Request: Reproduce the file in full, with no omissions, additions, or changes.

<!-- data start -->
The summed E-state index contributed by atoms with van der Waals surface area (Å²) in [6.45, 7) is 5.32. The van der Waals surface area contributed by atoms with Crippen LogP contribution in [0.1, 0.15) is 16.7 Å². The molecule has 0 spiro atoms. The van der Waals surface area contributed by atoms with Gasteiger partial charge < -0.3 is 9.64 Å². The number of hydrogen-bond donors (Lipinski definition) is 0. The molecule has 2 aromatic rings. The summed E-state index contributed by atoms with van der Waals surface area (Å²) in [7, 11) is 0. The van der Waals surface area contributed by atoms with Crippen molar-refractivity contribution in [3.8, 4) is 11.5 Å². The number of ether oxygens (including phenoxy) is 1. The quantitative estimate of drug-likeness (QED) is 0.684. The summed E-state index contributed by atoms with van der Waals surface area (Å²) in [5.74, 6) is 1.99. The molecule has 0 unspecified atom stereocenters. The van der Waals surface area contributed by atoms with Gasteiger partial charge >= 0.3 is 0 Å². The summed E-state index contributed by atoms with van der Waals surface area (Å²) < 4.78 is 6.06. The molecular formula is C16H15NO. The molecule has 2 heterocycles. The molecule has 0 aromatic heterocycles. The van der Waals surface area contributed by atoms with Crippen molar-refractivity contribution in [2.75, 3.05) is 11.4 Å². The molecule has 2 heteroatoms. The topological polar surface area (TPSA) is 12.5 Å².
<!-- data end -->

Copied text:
The summed E-state index contributed by atoms with van der Waals surface area (Å²) in [6.45, 7) is 5.32. The van der Waals surface area contributed by atoms with Crippen LogP contribution in [0.1, 0.15) is 16.7 Å². The molecule has 0 spiro atoms. The van der Waals surface area contributed by atoms with Gasteiger partial charge < -0.3 is 9.64 Å². The number of hydrogen-bond donors (Lipinski definition) is 0. The molecule has 2 aromatic rings. The summed E-state index contributed by atoms with van der Waals surface area (Å²) in [7, 11) is 0. The van der Waals surface area contributed by atoms with Crippen molar-refractivity contribution in [3.8, 4) is 11.5 Å². The number of ether oxygens (including phenoxy) is 1. The quantitative estimate of drug-likeness (QED) is 0.684. The summed E-state index contributed by atoms with van der Waals surface area (Å²) in [5.74, 6) is 1.99. The molecule has 0 unspecified atom stereocenters. The van der Waals surface area contributed by atoms with Gasteiger partial charge >= 0.3 is 0 Å². The summed E-state index contributed by atoms with van der Waals surface area (Å²) < 4.78 is 6.06. The molecular formula is C16H15NO. The molecule has 2 heterocycles. The molecule has 0 aromatic heterocycles. The van der Waals surface area contributed by atoms with Crippen molar-refractivity contribution in [2.75, 3.05) is 11.4 Å². The molecule has 2 heteroatoms. The topological polar surface area (TPSA) is 12.5 Å².